We have gone on too long, but to bring this piece to a close, we can reflect on the success of simple knowledge in guarding God’s impassibility. In sum, it achieves more than it would aspire to. As we have seen, not only is God no longer affected by his creation, nothing is affected by the creation. That is, the reason for this or that emotion or affection, the cause of anything in the temporal world, is God’s creative action. However, on closer examination, simple knowledge does not guard God from being affected. God’s knowledge depends on creation; it is caused by it. God’s knowledge of the creation and action within it is attributed to an eternal present; unlike decretal or natural knowledge, this knowledge is not caused by God himself (it is not self-knowledge). This knowledge is of a distinct reality other than God, and thus depends on that distinct reality.
So, where do we stand? Simple knowledge fails to solve the problems that are supposed to necessitate it, and it introduces new problems that were worse than the former ones. Moreover, there is no compelling reason to accept it. Finally, it fails to do justice to our experience—including the Biblical portrayal of reality. These are the reasons I first rejected simple knowledge. I would add to them now, there is simply no Biblical warrant for believing simple knowledge exists. That is the most significant reason we should reject it.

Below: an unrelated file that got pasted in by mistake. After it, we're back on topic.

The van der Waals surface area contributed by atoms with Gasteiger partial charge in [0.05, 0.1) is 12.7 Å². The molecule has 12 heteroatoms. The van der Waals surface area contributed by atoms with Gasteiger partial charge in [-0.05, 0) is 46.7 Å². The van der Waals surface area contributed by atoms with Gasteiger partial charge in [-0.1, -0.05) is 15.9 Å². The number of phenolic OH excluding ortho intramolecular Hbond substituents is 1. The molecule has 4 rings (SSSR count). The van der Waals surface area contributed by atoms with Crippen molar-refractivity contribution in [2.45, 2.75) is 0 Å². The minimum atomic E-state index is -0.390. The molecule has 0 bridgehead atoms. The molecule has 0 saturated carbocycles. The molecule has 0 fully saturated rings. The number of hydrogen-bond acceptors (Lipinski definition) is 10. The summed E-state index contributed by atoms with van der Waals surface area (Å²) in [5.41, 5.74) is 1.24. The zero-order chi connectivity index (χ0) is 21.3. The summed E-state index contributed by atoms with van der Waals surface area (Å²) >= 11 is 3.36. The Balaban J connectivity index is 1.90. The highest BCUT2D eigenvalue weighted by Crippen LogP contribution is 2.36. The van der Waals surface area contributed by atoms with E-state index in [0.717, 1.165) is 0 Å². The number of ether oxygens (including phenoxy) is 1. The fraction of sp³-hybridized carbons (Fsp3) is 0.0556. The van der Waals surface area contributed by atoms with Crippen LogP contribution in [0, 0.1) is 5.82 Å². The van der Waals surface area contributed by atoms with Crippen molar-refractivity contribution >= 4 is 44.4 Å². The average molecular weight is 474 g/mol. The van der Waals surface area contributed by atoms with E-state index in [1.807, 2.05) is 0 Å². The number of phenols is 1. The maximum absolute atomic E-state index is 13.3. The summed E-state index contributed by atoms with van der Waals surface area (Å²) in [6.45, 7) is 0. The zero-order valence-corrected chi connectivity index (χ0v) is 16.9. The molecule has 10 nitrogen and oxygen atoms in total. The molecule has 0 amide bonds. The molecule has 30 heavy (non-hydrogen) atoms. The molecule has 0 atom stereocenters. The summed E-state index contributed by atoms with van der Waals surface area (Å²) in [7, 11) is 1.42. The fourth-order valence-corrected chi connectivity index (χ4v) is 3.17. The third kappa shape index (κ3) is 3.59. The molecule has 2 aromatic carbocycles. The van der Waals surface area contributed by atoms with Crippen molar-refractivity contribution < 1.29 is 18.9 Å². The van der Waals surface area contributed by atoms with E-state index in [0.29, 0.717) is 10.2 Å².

Without simple knowledge, it is difficult to uphold immutability and impassibility as interpreted by Classical Christian Theism (see here, here, here, and here). However, there is no good biblical reason to uphold the CCT interpretation of these doctrines anyways, so this really isn’t much of a problem. Without simple knowledge, my criticisms of Classical Christian Theism stand—and new ones are added.